Are you aware that bouncing a check is a criminal offense under Massachusetts General Laws Chapter 266, Section 37? There are few among us who have not bounced a check at some time in our lives, but generally the matter is resolved when we deposit funds in our account to cover the check. However, there are times when someone writes a check on an account with insufficient funds but is unaware that it bounced until a warrant has been issued or that person finds that he cannot renew his driver’s license until the warrant is resolved.
A bounced check is also referred to as larceny by check. There are 4 elements to this offense:
- Defendant wrote, passed, or delivered a check not backed with sufficient funds
- Defendant received services, property or funds as a result of writing, passing or delivering the check
- When defendant wrote, passed or delivered the check, he/she was aware there were insufficient funds in the bank account to cover the check
- The defendant possessed the intent to defraud the bank or the person who received the bad check
One aspect of this offense is that there is a rebuttable presumption that you had knowledge of insufficient funds and that you intended to defraud the bank or check recipient by the mere fact that the check bounced. However, if you deposited sufficient funds to cover the check within 2-days of receiving a notice of insufficient funds from your bank, then that presumption no longer applies. The notice from the bank can be written or oral.
Penalties for Larceny by Check
The penalties for committing this crime depends on the value of the services, property or funds obtained by the fraudulent act:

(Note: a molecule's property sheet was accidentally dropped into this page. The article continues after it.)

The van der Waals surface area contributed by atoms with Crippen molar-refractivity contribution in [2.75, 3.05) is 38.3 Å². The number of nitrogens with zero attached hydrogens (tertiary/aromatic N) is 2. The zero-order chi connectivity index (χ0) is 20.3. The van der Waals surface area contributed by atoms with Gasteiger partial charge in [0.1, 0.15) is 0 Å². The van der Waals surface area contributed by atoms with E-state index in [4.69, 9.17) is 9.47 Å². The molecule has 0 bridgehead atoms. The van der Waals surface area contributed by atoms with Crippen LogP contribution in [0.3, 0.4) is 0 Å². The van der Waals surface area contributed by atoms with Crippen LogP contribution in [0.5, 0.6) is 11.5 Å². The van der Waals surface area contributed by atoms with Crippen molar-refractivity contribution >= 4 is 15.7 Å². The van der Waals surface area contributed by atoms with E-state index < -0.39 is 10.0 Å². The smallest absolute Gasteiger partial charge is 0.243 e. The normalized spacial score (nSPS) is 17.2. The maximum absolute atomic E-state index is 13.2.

- If the value of the property or services is more than $250, it is a felony. You face up to 5-years in state prison or up to 2.5 years in state prison and a fine up to $25,000
- If the property is a firearm, the same penalty applies
- If the value of the property or services is $250 or less, it is a misdemeanor where you face up to one year in jail or house of correction, or a fine of up to $300
There are enhanced penalties if the person defrauded is at least 60-years of age or is disabled. If the property or services at issue is more than $250, you now face up to 10-years in state prison. The alternative is up to 2.5 years in state prison and a fine up to $50,000.
If the property is $250 or less, you face an enhancement of 2.5 years in a house of correction and/or a fine up to $1,000.
Defendants also face a civil suit for the value of the funds, services or property taken along with associated damages.
Your intent to defraud must be negated if you are to prevail if charged with larceny by check. This can be difficult if you had received notice of insufficient funds but took no steps to either return the property or funds taken or to deposit funds in your account to cover the check.
In some cases, you may have issued the check but received no notice from the bank because you had moved or were out of the country. It is also possible that the check recipient, if a business, is no longer in existence.
Another scenario is that someone wrote you a bad check for services rendered or for the purchase of an item and you attempted to cash it at your bank. If you had no reason to believe the check was fraudulent, then there is no intent to defraud the bank.
Retain Defense Lawyer Paul Moraski
Paul Moraski is an experienced criminal defense lawyer who has handled larceny by check matters and has resolved these cases in favor of his clients. Often, the check recipient merely wants to be made whole by receiving the face amount of the check or a return of the property that was purchased. Other possible dispositions are restitution and probation for a year after which all charges are dismisses.
If you have an outstanding warrant or are being charged with larceny by check, call Boston criminal defense lawyer Paul Moraski at (978) 397-0011 for a free consultation about your case.